Staying safe in the sun

July 22, 2020

Guest blog: Cody Workman, BS, NASM-CPT
Fitness Expertise

We’ve all experienced the positive, mood-lifting benefits of a sunny day. That’s because bright sunlight increases serotonin levels in the brain, a hormone that helps you feel calm and focused. And we’ve heard it before – at least 30 minutes in the sun can increase your Vitamin D, which also plays a positive role in bone health.

But we can get too much of a good thing. Even a mild sunburn can trigger a negative immune response for people of all skin types. You may be at a greater risk of skin cancer if your skin easily burns, if you have blonde or red hair, or blue, green or grey eyes.

When staying in the sun for prolonged periods of time, you should take precautions to prevent health concerns, such as:

  • Dehydration
  • Fatigue
  • Melanoma
  • Basal and squamous cell carcinomas
  • Aging of the skin
  • Cataracts or other eye damage

And remember: Even on cloudy days, you can still get too much sun exposure. According to the Skin Cancer Foundation, clouds block as little as 20 percent of UV rays.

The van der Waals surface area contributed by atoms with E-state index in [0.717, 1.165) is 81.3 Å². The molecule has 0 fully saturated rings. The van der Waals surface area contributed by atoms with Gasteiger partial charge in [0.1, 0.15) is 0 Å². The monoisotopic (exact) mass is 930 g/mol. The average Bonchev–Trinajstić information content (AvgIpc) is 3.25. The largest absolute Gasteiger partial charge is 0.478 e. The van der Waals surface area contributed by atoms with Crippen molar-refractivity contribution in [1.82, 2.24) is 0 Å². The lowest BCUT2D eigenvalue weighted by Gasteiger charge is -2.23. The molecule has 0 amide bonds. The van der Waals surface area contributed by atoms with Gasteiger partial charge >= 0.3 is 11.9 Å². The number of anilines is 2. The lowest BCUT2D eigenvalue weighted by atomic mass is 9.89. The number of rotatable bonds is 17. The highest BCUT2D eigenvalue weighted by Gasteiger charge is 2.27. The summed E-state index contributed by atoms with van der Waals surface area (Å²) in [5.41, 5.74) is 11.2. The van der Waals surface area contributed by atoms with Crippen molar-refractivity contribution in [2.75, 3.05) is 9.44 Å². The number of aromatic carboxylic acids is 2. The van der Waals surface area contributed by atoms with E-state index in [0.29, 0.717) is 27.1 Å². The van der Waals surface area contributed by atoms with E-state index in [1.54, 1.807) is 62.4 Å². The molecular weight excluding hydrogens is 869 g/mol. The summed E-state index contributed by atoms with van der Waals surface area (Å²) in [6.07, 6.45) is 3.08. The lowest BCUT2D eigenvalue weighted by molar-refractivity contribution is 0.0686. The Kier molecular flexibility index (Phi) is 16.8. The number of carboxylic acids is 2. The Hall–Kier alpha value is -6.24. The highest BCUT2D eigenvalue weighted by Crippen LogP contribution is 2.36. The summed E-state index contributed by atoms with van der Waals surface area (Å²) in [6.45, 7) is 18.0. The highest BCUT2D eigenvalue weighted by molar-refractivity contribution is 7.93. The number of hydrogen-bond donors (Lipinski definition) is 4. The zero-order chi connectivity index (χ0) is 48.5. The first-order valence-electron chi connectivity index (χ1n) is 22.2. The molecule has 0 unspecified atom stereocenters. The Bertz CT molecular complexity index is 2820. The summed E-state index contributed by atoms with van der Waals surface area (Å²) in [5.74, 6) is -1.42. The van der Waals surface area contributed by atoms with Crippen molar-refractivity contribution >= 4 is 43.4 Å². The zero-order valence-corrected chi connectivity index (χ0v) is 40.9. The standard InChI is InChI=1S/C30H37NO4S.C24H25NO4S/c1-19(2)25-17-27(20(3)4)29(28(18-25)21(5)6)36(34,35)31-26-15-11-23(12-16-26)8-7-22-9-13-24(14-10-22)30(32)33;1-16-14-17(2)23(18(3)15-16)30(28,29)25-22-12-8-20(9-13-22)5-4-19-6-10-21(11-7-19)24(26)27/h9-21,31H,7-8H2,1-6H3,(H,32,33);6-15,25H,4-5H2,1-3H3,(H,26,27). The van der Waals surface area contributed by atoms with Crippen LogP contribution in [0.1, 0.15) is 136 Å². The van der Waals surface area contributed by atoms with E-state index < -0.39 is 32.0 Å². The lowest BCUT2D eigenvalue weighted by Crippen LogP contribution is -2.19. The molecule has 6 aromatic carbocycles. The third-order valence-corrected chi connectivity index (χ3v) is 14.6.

If you do get a sunburn, you may want to take frequent cool baths to relieve any pain or discomfort. Use a moisturizer that contains Aloe Vera, drink plenty of water and if you have blisters, give them time to heal.

Sometimes excessive sun can lead to sunstroke. When this happens, immediately cool the outside body temperature by removing excess clothing, spraying the body with cool water, using ice packs, blowing cool air on the person or even wrapping yourself loosely in wet sheets. If these methods do not help, it’s important to see your primary care physician as soon as possible.

What you can do to protect yourself from sun overexposure:

  • Limit your time in the sun, especially between 10:00 a.m. and 4:00 p.m., when the sun’s rays are the strongest
  • Wear sunscreen
  • Wear protective clothing such as long sleeves or a hat
  • Wear sunglasses that filter UV light

Clothing with a dense weave blocks more UV rays that can penetrate to the skin. Darker colored clothing absorbs more UV rays than lighter clothing. The more vivid the color, the greater the protection. Long sleeve pants and shirts provide the most coverage.

Chattanooga is beautiful, so take the necessary precautions and get outdoors!